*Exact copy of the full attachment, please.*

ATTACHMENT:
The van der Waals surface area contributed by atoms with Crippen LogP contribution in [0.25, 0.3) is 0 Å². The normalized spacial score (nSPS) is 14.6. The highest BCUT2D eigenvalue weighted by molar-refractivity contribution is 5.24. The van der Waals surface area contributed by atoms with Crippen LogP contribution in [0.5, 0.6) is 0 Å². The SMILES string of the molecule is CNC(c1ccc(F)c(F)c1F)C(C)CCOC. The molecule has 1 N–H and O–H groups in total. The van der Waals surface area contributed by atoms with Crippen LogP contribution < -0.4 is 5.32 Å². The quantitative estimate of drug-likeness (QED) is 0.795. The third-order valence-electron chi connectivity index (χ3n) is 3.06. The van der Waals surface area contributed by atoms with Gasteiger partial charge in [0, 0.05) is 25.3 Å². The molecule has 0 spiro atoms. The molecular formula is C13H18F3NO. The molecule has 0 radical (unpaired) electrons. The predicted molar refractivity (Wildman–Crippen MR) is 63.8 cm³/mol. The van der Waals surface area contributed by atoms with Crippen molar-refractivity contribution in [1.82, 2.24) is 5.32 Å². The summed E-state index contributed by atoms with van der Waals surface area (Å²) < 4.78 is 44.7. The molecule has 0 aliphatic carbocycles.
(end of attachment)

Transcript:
The van der Waals surface area contributed by atoms with Crippen LogP contribution in [0.25, 0.3) is 0 Å². The normalized spacial score (nSPS) is 14.6. The highest BCUT2D eigenvalue weighted by molar-refractivity contribution is 5.24. The van der Waals surface area contributed by atoms with Crippen LogP contribution in [0.5, 0.6) is 0 Å². The SMILES string of the molecule is CNC(c1ccc(F)c(F)c1F)C(C)CCOC. The molecule has 1 N–H and O–H groups in total. The van der Waals surface area contributed by atoms with Crippen LogP contribution < -0.4 is 5.32 Å². The quantitative estimate of drug-likeness (QED) is 0.795. The third-order valence-electron chi connectivity index (χ3n) is 3.06. The van der Waals surface area contributed by atoms with Gasteiger partial charge in [0, 0.05) is 25.3 Å². The molecule has 0 spiro atoms. The molecular formula is C13H18F3NO. The molecule has 0 radical (unpaired) electrons. The predicted molar refractivity (Wildman–Crippen MR) is 63.8 cm³/mol. The van der Waals surface area contributed by atoms with Crippen molar-refractivity contribution in [1.82, 2.24) is 5.32 Å². The summed E-state index contributed by atoms with van der Waals surface area (Å²) < 4.78 is 44.7. The molecule has 0 aliphatic carbocycles.